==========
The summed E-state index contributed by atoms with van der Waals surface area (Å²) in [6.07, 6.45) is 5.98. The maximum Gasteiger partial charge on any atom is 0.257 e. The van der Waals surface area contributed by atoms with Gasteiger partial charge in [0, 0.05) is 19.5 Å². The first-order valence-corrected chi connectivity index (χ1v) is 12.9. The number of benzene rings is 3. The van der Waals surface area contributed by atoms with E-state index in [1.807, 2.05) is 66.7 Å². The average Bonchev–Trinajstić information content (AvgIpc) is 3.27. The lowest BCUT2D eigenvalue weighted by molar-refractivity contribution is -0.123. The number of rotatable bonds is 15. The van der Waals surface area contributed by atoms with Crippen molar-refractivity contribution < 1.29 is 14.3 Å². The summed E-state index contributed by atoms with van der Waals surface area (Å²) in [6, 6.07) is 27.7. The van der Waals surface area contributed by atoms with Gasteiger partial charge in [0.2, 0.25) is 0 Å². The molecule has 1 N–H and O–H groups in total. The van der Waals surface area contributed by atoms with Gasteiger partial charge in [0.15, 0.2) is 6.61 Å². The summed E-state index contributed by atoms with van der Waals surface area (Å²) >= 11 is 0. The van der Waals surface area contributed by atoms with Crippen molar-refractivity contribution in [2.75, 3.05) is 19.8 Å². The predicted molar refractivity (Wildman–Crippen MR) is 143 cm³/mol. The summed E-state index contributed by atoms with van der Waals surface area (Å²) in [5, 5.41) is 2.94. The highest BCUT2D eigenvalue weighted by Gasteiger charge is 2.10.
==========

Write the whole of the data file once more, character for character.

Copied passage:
The summed E-state index contributed by atoms with van der Waals surface area (Å²) in [6.07, 6.45) is 5.98. The maximum Gasteiger partial charge on any atom is 0.257 e. The van der Waals surface area contributed by atoms with Gasteiger partial charge in [0, 0.05) is 19.5 Å². The first-order valence-corrected chi connectivity index (χ1v) is 12.9. The number of benzene rings is 3. The van der Waals surface area contributed by atoms with E-state index in [1.807, 2.05) is 66.7 Å². The average Bonchev–Trinajstić information content (AvgIpc) is 3.27. The lowest BCUT2D eigenvalue weighted by molar-refractivity contribution is -0.123. The number of rotatable bonds is 15. The van der Waals surface area contributed by atoms with Crippen molar-refractivity contribution < 1.29 is 14.3 Å². The summed E-state index contributed by atoms with van der Waals surface area (Å²) in [6, 6.07) is 27.7. The van der Waals surface area contributed by atoms with Gasteiger partial charge in [0.2, 0.25) is 0 Å². The molecule has 1 N–H and O–H groups in total. The van der Waals surface area contributed by atoms with Gasteiger partial charge in [0.15, 0.2) is 6.61 Å². The summed E-state index contributed by atoms with van der Waals surface area (Å²) >= 11 is 0. The van der Waals surface area contributed by atoms with Crippen molar-refractivity contribution in [2.75, 3.05) is 19.8 Å². The predicted molar refractivity (Wildman–Crippen MR) is 143 cm³/mol. The summed E-state index contributed by atoms with van der Waals surface area (Å²) in [5, 5.41) is 2.94. The highest BCUT2D eigenvalue weighted by Gasteiger charge is 2.10.